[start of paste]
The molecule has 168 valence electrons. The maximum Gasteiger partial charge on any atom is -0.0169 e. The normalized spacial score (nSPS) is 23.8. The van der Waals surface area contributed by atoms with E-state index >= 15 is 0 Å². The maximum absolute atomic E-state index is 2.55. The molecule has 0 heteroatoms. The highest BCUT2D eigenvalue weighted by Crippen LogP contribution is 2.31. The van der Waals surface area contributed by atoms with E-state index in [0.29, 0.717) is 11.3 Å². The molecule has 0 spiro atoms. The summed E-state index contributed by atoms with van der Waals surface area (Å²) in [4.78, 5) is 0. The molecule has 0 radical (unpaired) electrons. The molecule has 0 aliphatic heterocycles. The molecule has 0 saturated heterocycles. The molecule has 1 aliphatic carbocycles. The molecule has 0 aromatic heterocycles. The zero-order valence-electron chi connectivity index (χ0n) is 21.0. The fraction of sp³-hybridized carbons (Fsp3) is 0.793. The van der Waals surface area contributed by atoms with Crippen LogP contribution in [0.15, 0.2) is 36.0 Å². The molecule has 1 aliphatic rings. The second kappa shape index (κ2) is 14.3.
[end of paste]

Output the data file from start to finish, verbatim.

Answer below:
The molecule has 168 valence electrons. The maximum Gasteiger partial charge on any atom is -0.0169 e. The normalized spacial score (nSPS) is 23.8. The van der Waals surface area contributed by atoms with E-state index >= 15 is 0 Å². The maximum absolute atomic E-state index is 2.55. The molecule has 0 heteroatoms. The highest BCUT2D eigenvalue weighted by Crippen LogP contribution is 2.31. The van der Waals surface area contributed by atoms with E-state index in [0.29, 0.717) is 11.3 Å². The molecule has 0 spiro atoms. The summed E-state index contributed by atoms with van der Waals surface area (Å²) in [4.78, 5) is 0. The molecule has 0 radical (unpaired) electrons. The molecule has 0 aliphatic heterocycles. The molecule has 0 saturated heterocycles. The molecule has 1 aliphatic carbocycles. The molecule has 0 aromatic heterocycles. The zero-order valence-electron chi connectivity index (χ0n) is 21.0. The fraction of sp³-hybridized carbons (Fsp3) is 0.793. The van der Waals surface area contributed by atoms with Crippen LogP contribution in [0.15, 0.2) is 36.0 Å². The molecule has 1 aliphatic rings. The second kappa shape index (κ2) is 14.3.